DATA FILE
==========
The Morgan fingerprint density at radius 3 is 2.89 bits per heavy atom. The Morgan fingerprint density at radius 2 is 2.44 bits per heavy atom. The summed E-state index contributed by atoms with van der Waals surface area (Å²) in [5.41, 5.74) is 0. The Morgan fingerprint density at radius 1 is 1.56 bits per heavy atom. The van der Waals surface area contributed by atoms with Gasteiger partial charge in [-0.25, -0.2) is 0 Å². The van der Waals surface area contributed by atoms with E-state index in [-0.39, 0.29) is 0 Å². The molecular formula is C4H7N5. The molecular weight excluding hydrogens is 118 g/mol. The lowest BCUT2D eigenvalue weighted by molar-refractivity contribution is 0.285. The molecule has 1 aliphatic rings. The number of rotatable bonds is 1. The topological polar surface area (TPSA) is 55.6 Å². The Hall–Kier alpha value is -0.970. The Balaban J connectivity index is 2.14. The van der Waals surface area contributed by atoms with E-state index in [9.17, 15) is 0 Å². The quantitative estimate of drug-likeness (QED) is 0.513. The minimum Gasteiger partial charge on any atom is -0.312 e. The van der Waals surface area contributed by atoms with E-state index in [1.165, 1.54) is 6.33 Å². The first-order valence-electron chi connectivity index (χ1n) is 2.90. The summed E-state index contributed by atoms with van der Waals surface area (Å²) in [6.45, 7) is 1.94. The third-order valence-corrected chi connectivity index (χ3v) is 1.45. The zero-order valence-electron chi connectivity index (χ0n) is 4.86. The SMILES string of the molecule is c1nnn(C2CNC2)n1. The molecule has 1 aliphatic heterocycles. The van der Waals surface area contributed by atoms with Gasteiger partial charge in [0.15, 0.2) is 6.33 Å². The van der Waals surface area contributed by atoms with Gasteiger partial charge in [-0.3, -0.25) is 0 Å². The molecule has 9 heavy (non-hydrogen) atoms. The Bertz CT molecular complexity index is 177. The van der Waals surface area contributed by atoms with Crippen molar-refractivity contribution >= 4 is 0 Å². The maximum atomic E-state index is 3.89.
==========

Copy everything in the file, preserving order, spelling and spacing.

The Morgan fingerprint density at radius 3 is 2.89 bits per heavy atom. The Morgan fingerprint density at radius 2 is 2.44 bits per heavy atom. The summed E-state index contributed by atoms with van der Waals surface area (Å²) in [5.41, 5.74) is 0. The Morgan fingerprint density at radius 1 is 1.56 bits per heavy atom. The van der Waals surface area contributed by atoms with Gasteiger partial charge in [-0.25, -0.2) is 0 Å². The van der Waals surface area contributed by atoms with E-state index in [-0.39, 0.29) is 0 Å². The molecular formula is C4H7N5. The molecular weight excluding hydrogens is 118 g/mol. The lowest BCUT2D eigenvalue weighted by molar-refractivity contribution is 0.285. The molecule has 1 aliphatic rings. The number of rotatable bonds is 1. The topological polar surface area (TPSA) is 55.6 Å². The Hall–Kier alpha value is -0.970. The Balaban J connectivity index is 2.14. The van der Waals surface area contributed by atoms with E-state index in [9.17, 15) is 0 Å². The quantitative estimate of drug-likeness (QED) is 0.513. The minimum Gasteiger partial charge on any atom is -0.312 e. The van der Waals surface area contributed by atoms with E-state index in [1.165, 1.54) is 6.33 Å². The first-order valence-electron chi connectivity index (χ1n) is 2.90. The summed E-state index contributed by atoms with van der Waals surface area (Å²) in [6.45, 7) is 1.94. The third-order valence-corrected chi connectivity index (χ3v) is 1.45. The zero-order valence-electron chi connectivity index (χ0n) is 4.86. The SMILES string of the molecule is c1nnn(C2CNC2)n1. The molecule has 1 aliphatic heterocycles. The van der Waals surface area contributed by atoms with Gasteiger partial charge in [0.15, 0.2) is 6.33 Å². The van der Waals surface area contributed by atoms with Gasteiger partial charge in [-0.3, -0.25) is 0 Å². The molecule has 9 heavy (non-hydrogen) atoms. The Bertz CT molecular complexity index is 177. The van der Waals surface area contributed by atoms with Crippen molar-refractivity contribution >= 4 is 0 Å². The maximum atomic E-state index is 3.89.